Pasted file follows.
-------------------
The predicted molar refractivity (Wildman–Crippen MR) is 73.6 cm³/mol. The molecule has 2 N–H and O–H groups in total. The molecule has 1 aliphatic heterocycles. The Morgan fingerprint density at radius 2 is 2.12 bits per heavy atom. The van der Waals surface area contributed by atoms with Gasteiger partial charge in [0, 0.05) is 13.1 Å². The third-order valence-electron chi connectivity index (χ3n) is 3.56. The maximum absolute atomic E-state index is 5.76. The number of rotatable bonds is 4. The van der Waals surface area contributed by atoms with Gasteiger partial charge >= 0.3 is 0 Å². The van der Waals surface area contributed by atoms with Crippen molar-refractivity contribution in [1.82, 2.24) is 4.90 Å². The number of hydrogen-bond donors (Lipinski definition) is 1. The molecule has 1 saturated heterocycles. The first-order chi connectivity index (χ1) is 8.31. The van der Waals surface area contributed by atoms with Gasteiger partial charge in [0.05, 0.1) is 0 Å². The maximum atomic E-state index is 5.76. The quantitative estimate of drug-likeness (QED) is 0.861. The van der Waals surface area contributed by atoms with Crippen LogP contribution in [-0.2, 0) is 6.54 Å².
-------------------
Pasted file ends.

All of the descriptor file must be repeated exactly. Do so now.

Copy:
The predicted molar refractivity (Wildman–Crippen MR) is 73.6 cm³/mol. The molecule has 2 N–H and O–H groups in total. The molecule has 1 aliphatic heterocycles. The Morgan fingerprint density at radius 2 is 2.12 bits per heavy atom. The van der Waals surface area contributed by atoms with Gasteiger partial charge in [0, 0.05) is 13.1 Å². The third-order valence-electron chi connectivity index (χ3n) is 3.56. The maximum absolute atomic E-state index is 5.76. The number of rotatable bonds is 4. The van der Waals surface area contributed by atoms with Gasteiger partial charge >= 0.3 is 0 Å². The van der Waals surface area contributed by atoms with Crippen molar-refractivity contribution in [1.82, 2.24) is 4.90 Å². The number of hydrogen-bond donors (Lipinski definition) is 1. The molecule has 1 saturated heterocycles. The first-order chi connectivity index (χ1) is 8.31. The van der Waals surface area contributed by atoms with Gasteiger partial charge in [0.05, 0.1) is 0 Å². The maximum atomic E-state index is 5.76. The quantitative estimate of drug-likeness (QED) is 0.861. The van der Waals surface area contributed by atoms with Crippen LogP contribution in [-0.2, 0) is 6.54 Å².